I don’t want, plenty, Papa. I just want you to stay home. 
           One last look around the familiar kitchen would only cause a delay. Besides, she knew it by heart. Mama’s blue calico curtains still hung at the window and covered the shelves under the bottom cupboards. A big round oak table occupied the middle of the room and held the lamp with the roses painted on it. “Too fancy for a kitchen, if you ask me,” Papa always said. But nobody ever asked him, and mama loved that lamp. If Chance Manning broke it he’d have to answer to…to…well to God, that’s who. She almost hoped he would break it. She’d ask God to forgive her such an evil thought, but she’d never forgive Chance Manning if he broke Mama’s lamp.
            “Girl, you gonna stand there and let all this warm air out? It can’t follow you, I hope you know.”
            Hope turned and threw her arms around her papa’s skinny waist, embarrassed that she’d noticed his slimness and ashamed she’d never noticed, until now, how much weight he’d lost since mama died.
            He returned her awkward embrace with one of his own, then gave her a gentle shove. “Don’t make this hard, girl. Remember your name—Hope—that’s what your mama would want you to do. Picked that name out herself and wouldn’t hear to no other. I was partial to Beatrice–after my ma, but…”
            She couldn’t bring herself to look at him. She’d heard the story of her name all too often and was grateful mama had overruled Grandma Sanders’ name. But this was the first time Papa couldn’t finish the story with a tweak of her nose. She wished now her nose wasn’t covered. She could live without the tweaking, but would she remember how papa smelled? Mama always carried the aroma of cinnamon and sugar and all things sweet. But Papa always smelled like…like…she shut her eyes and took a deep breath inhaling through her nose as best she could. Papa smelled like all things safe. Warm hay and sunshine after he came in from the fields. Cows and horses and milk from the barn. Lye soap after he washed before coming into the house. Papa smelled just like—heat rushed to her face and slithered down her shins to her toes—Chance Manning! Papa wouldn’t take kindly to knowing his daughter harbored such memories.
            She stood on tiptoe, uncovered her face long enough to plant a kiss on her papa’s cheek, then hurried through the still open door. Three quick steps got her off the porch and onto the dampened grass before she dared to stomp her foot. Of all things. It was bad enough to think of Chance Manning living in their house, sleeping in…oh, it just got worse. At least she was taking mama’s quilts with her, and they could always burn the mattresses when Papa got home again.
            Just you wait, Mr. Manning. You might invade my thoughts and sleep under my papa’s roof, but not for long. I’ll come up with some way to get you out. Just you wait.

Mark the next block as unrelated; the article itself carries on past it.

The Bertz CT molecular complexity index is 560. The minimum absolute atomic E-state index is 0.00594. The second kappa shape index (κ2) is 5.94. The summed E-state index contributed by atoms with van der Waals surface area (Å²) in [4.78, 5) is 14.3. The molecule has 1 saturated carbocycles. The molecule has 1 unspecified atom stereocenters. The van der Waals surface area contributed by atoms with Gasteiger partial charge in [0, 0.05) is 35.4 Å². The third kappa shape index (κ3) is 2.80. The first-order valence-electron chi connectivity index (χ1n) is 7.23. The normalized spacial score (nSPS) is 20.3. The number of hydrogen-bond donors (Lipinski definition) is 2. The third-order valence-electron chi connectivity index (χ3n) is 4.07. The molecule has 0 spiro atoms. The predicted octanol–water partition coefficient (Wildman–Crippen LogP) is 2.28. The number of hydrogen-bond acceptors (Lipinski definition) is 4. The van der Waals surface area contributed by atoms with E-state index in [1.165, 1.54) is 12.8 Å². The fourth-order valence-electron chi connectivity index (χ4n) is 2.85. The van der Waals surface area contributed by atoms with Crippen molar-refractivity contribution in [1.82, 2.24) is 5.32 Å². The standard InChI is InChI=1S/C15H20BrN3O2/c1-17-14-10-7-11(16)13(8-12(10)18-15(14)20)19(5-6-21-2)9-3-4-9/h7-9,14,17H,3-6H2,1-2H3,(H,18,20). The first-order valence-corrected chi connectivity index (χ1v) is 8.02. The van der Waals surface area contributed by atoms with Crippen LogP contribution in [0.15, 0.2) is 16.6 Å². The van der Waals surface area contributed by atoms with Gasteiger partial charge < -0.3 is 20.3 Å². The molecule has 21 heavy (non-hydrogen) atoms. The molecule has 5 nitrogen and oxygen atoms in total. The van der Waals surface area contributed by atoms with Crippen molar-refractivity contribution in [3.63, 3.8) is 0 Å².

Tuesday’s Tale From the Tailboard

All Joking Aside

With three firefighters in the family, it goes without question that around our celebration tables there are many, many stories. Most of them are funny incidents that happen at the firehouse, some are hilarious tales of crazy things that happen on a call—those times where live or property was not in danger, but rather what happened between the firefighters themselves. And with three different firehouses, there are stories galore.

But then, there are those times when the laughter dies down. The voices become much softer, and the eyes a bit more moist. Those times when they can’t finish the story. The times they would like to forget—the loss of lives and property around this time of year. The times when they worked so very hard, but couldn’t save either. The times they know will affect families forever, and still affects them.

The next time you hear the wail of a siren and see the flash of a fire truck as it weaves its way around traffic, its air-horn blasting, say a prayer. A prayer, if you will, for those who are waiting for help to arrive. A prayer for the ‘help’ that is coming, their hearts pumping, their minds going over procedures, and maybe this isn’t their first run of the day. Perhaps they are so tired it’s hard for them to think. Maybe, just maybe the last run ended badly and they can hardly think of what might be ahead. And it could well be that they recognize the address toward which they are barreling and don’t want to think.

Invariably, around our celebration tables, there comes that time when we—as a family who waited more than once for ‘help’ to arrive—put 
All jokes aside. 

Mundane Monday

Morning Ritual

Reading the paper, hand on ever-present coffee cup, and back of his fuzzy white head.  Mundane?  In a way. But oh, how I would miss it. Our chairs are side by side, but he swivels his to take better advantage of the light from the lake-side windows. 

There is comfort in this mundane ritual.